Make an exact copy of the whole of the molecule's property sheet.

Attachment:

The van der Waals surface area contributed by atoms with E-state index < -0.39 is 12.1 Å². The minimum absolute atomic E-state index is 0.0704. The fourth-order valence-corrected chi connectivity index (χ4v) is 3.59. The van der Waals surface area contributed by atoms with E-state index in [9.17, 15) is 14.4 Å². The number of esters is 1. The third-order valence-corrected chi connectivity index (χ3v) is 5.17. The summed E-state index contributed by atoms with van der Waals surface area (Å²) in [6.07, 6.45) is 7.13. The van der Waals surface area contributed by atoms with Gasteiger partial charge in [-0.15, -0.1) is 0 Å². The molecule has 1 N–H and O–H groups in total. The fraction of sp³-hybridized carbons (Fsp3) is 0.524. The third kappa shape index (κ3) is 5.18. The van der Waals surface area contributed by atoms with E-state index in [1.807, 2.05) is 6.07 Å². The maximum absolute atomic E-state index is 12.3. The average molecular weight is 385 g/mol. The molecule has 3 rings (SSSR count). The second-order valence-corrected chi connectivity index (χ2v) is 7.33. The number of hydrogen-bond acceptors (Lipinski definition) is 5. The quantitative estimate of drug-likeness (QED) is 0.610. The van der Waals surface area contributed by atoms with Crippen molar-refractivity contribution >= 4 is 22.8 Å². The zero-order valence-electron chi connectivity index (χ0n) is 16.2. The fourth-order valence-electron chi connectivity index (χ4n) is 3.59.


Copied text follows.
The van der Waals surface area contributed by atoms with E-state index < -0.39 is 12.1 Å². The minimum absolute atomic E-state index is 0.0704. The fourth-order valence-corrected chi connectivity index (χ4v) is 3.59. The van der Waals surface area contributed by atoms with E-state index in [9.17, 15) is 14.4 Å². The number of esters is 1. The third-order valence-corrected chi connectivity index (χ3v) is 5.17. The summed E-state index contributed by atoms with van der Waals surface area (Å²) in [6.07, 6.45) is 7.13. The van der Waals surface area contributed by atoms with Gasteiger partial charge in [-0.15, -0.1) is 0 Å². The molecule has 1 N–H and O–H groups in total. The fraction of sp³-hybridized carbons (Fsp3) is 0.524. The third kappa shape index (κ3) is 5.18. The van der Waals surface area contributed by atoms with E-state index in [1.807, 2.05) is 6.07 Å². The maximum absolute atomic E-state index is 12.3. The average molecular weight is 385 g/mol. The molecule has 3 rings (SSSR count). The second-order valence-corrected chi connectivity index (χ2v) is 7.33. The number of hydrogen-bond acceptors (Lipinski definition) is 5. The quantitative estimate of drug-likeness (QED) is 0.610. The van der Waals surface area contributed by atoms with Crippen molar-refractivity contribution >= 4 is 22.8 Å². The zero-order valence-electron chi connectivity index (χ0n) is 16.2. The fourth-order valence-electron chi connectivity index (χ4n) is 3.59.